There’s a lot of confusion surrounding whole foods as they’ve become more popular. From what actually qualifies as whole foods to how beneficial they are to your overall health, the many rumors and misconceptions surrounding the topic of whole foods certainly makes it difficult to find reliable research.
Through this article, we’ll clean up a few of the misconceptions and provide you with 10 great benefits of switching to a diet of whole foods.
What are whole foods?
In order to share with you the benefits of eating more whole foods, we have to nail down the definition. Despite popular opinion, whole foods don’t have to be organic or pesticide-free.
Whole food is food that is eaten in its natural state without any processing.
According to Tara Gidus, RD, whole foods are foods “in [their] natural state” that are “intact, with all of the vitamins, minerals, and other nutrients that are in the food.” WebMD simplifies it with a helpful example: “it’s the difference between an apple and apple juice, or a baked potato and mashed potatoes.” Switching to a diet comprised of mostly actual whole foods can improve your overall health.
1) Improve your mood
Beyond just affecting weight, eating highly processed foods or those with trans fats can have negative effects on your energy, mood, and the functionality of your brain. Eating a diet primarily composed of these foods can cause you to lose energy and become stressed, irritable, or angry. Cutting these foods out and replacing them with whole foods can help to provide you with more energy and improve mood.
2) Lower your risk of heart disease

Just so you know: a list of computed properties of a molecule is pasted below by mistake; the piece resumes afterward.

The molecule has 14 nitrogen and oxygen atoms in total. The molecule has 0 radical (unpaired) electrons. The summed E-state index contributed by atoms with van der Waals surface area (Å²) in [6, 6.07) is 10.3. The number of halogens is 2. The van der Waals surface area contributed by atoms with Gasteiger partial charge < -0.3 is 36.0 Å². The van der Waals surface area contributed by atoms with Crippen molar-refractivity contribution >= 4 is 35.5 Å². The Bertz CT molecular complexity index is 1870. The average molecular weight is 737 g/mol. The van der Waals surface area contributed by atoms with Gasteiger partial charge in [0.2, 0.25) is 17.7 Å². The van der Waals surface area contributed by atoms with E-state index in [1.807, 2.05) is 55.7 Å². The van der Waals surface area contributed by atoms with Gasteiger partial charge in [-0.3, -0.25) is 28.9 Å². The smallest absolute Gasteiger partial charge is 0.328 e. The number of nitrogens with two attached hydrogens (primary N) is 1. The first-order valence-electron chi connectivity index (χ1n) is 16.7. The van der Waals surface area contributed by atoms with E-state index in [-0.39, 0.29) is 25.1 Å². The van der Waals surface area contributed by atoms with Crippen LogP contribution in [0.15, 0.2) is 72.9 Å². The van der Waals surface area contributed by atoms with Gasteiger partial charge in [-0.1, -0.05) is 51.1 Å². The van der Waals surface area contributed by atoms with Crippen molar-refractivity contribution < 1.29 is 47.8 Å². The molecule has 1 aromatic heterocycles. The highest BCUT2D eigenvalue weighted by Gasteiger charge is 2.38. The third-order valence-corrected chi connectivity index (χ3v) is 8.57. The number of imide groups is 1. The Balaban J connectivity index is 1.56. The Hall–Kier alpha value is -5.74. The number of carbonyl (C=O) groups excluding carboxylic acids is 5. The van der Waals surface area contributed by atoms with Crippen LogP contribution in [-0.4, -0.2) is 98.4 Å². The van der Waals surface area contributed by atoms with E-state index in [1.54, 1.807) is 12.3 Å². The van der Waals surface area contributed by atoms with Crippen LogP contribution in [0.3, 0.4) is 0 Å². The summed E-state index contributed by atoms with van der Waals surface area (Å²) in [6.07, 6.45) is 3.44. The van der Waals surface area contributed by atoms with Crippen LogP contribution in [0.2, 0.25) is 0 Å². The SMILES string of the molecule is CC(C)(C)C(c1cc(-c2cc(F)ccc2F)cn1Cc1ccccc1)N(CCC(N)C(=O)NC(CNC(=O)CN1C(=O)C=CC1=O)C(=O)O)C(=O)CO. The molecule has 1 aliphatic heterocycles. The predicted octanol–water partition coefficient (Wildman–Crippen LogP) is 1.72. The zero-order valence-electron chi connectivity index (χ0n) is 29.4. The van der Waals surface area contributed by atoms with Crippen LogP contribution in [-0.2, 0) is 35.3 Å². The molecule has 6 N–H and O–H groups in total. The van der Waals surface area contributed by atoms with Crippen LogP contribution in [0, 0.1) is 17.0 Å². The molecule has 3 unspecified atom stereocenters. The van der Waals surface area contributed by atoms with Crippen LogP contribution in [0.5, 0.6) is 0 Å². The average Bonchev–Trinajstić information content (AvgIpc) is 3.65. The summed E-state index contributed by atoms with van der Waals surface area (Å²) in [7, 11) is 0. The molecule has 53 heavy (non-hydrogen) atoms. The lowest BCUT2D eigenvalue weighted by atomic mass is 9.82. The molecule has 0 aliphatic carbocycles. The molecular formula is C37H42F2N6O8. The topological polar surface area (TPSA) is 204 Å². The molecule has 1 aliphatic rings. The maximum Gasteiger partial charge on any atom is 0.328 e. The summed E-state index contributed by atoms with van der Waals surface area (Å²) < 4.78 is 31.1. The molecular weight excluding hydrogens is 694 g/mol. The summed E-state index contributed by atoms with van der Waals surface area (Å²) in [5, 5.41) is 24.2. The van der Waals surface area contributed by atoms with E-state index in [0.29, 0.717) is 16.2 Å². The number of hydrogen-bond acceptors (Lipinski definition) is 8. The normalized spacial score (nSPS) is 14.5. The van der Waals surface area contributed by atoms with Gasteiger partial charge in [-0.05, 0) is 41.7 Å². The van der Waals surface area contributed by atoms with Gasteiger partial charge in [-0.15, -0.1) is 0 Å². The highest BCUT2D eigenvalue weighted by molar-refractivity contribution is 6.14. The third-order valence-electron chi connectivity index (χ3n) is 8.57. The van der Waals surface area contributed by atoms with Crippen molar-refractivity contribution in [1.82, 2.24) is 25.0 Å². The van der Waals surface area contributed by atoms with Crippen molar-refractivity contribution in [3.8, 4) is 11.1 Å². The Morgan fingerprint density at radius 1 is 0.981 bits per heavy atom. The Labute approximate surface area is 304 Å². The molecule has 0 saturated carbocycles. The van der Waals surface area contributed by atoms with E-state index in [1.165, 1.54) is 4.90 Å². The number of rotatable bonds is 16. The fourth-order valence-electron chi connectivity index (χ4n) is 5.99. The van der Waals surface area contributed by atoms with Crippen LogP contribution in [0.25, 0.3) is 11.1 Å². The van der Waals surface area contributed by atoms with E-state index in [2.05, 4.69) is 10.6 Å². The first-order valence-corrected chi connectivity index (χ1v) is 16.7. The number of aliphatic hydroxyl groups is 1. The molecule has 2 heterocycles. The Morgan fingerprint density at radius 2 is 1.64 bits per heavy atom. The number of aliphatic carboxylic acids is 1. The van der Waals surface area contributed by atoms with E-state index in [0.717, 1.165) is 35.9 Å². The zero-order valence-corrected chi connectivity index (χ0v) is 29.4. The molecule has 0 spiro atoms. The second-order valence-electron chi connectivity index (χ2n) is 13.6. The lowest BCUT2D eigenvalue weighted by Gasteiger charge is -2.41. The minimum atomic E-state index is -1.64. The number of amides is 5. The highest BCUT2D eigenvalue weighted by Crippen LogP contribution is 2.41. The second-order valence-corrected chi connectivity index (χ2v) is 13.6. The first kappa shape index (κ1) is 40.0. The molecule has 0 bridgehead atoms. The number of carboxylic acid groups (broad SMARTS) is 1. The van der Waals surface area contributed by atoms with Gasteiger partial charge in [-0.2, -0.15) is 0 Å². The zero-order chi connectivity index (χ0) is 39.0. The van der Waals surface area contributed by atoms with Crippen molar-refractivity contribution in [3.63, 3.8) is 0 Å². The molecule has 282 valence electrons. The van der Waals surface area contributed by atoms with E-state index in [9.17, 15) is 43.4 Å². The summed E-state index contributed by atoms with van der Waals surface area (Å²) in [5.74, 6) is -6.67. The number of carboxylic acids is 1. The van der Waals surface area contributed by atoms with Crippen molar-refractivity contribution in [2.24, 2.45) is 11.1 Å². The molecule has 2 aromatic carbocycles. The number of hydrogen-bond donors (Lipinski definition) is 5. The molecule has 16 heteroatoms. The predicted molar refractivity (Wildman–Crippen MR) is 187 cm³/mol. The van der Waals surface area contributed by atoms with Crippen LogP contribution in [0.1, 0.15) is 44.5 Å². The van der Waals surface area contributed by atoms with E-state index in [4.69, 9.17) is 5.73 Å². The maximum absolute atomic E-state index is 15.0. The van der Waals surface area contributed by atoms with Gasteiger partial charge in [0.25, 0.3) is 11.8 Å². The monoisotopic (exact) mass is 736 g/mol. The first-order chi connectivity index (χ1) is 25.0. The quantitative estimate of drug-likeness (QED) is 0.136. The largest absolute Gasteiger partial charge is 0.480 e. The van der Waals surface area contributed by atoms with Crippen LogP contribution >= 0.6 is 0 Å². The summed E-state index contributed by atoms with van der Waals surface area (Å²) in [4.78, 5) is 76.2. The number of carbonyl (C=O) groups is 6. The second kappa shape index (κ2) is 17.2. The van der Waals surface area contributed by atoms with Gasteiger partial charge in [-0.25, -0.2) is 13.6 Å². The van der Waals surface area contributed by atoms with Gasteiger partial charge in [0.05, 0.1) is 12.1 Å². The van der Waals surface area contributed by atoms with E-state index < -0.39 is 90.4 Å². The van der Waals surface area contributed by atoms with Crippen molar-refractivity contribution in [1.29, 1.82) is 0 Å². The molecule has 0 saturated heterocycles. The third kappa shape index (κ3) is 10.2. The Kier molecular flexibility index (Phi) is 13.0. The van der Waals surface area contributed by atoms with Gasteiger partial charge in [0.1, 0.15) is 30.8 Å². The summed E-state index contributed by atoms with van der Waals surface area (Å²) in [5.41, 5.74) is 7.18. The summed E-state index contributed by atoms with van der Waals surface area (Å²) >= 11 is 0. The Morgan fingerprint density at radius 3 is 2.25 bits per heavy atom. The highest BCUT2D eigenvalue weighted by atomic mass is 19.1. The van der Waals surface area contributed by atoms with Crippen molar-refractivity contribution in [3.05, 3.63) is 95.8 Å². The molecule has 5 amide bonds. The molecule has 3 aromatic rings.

Replacing highly processed foods in your diet with whole foods can lower your risk of heart disease. By consuming more vegetables, whole grains and fruit, you can introduce more fiber in your diet, which researchers have found to greatly reduce your risk of heart disease.
3) Lower your risk of developing diabetes
A diet rich in grains, fruit, and vegetables can help lower your risk of developing Type 2 diabetes, which is at epidemic levels and primarily caused by poor diet and obesity.
In addition to that, eating whole foods can help those who already have Type 2 Diabetes manage their blood sugar.
4) Strengthen your bones
Your body needs vitamin K, calcium, and magnesium to help nurture your bones. And those found in whole vegetables absorb into the body faster and enter your system quicker. Vegetables high in these minerals are also a good option for vegetarians that choose not to eat the meat containing these minerals.
5) Easier to eat a balanced diet
Eating a diet rich in whole food makes it easy to eat well-balanced diet, which promotes good health and vitality.
6) Healthy weight management
Eating a diet rich in whole food eliminates processed and junk food that is loaded with added fat, sugar and calories. Eating clean with whole food allows you to enjoy lots of nutrient dense foods versus energy dense foods (high calorie) and therefore manage your weight, lose weight and eat better on the whole.
7) Improve your sleep
Eating highly-processed foods can make it difficult to fall asleep, stay asleep, and actually get quality rest. Introducing more whole foods into your diet can help you achieve quality sleep each night and wake up feeling well-rested and ready to face your day.
8) Improve skin health
Highly-processed foods and foods high in grease, fats, or sugars can cause your complexion to worsen and can actually cause you to break out more frequently. Introducing more whole foods provides you with key nutrients for all-natural skin health.
9) Increase your energy
Whole foods have all the nutrients you need to thrive and have loads of physical and mental energy throughout your busy days.
10) Lengthen your life
Highly-processed foods aren’t good for you and can, little by little, harm your health, cause obesity and various diet related chronic diseases. Introducing more whole foods into your diet can help to lengthen and improve your life by improving your nutritional profile and therefore greatly improving your health.